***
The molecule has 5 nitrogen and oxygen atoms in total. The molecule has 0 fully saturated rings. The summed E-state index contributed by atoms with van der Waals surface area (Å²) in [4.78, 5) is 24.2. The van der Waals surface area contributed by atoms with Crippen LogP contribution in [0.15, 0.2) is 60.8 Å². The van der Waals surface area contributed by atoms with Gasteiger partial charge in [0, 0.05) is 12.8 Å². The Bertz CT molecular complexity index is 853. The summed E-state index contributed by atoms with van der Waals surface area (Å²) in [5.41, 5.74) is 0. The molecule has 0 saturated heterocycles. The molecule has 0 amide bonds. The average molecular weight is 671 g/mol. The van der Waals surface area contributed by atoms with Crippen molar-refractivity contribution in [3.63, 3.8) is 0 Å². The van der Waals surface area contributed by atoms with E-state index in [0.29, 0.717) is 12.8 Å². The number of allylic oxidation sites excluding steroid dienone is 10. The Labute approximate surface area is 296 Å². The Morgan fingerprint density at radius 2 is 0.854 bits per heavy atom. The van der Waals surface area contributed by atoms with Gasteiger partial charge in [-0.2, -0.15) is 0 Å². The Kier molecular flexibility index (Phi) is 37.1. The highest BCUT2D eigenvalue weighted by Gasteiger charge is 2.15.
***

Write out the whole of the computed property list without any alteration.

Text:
The molecule has 5 nitrogen and oxygen atoms in total. The molecule has 0 fully saturated rings. The summed E-state index contributed by atoms with van der Waals surface area (Å²) in [4.78, 5) is 24.2. The van der Waals surface area contributed by atoms with Crippen LogP contribution in [0.15, 0.2) is 60.8 Å². The van der Waals surface area contributed by atoms with Gasteiger partial charge in [0, 0.05) is 12.8 Å². The Bertz CT molecular complexity index is 853. The summed E-state index contributed by atoms with van der Waals surface area (Å²) in [5.41, 5.74) is 0. The molecule has 0 saturated heterocycles. The molecule has 0 amide bonds. The average molecular weight is 671 g/mol. The van der Waals surface area contributed by atoms with Crippen molar-refractivity contribution in [3.63, 3.8) is 0 Å². The van der Waals surface area contributed by atoms with E-state index in [0.29, 0.717) is 12.8 Å². The number of allylic oxidation sites excluding steroid dienone is 10. The Labute approximate surface area is 296 Å². The Morgan fingerprint density at radius 2 is 0.854 bits per heavy atom. The van der Waals surface area contributed by atoms with Gasteiger partial charge in [-0.2, -0.15) is 0 Å². The Kier molecular flexibility index (Phi) is 37.1. The highest BCUT2D eigenvalue weighted by Gasteiger charge is 2.15.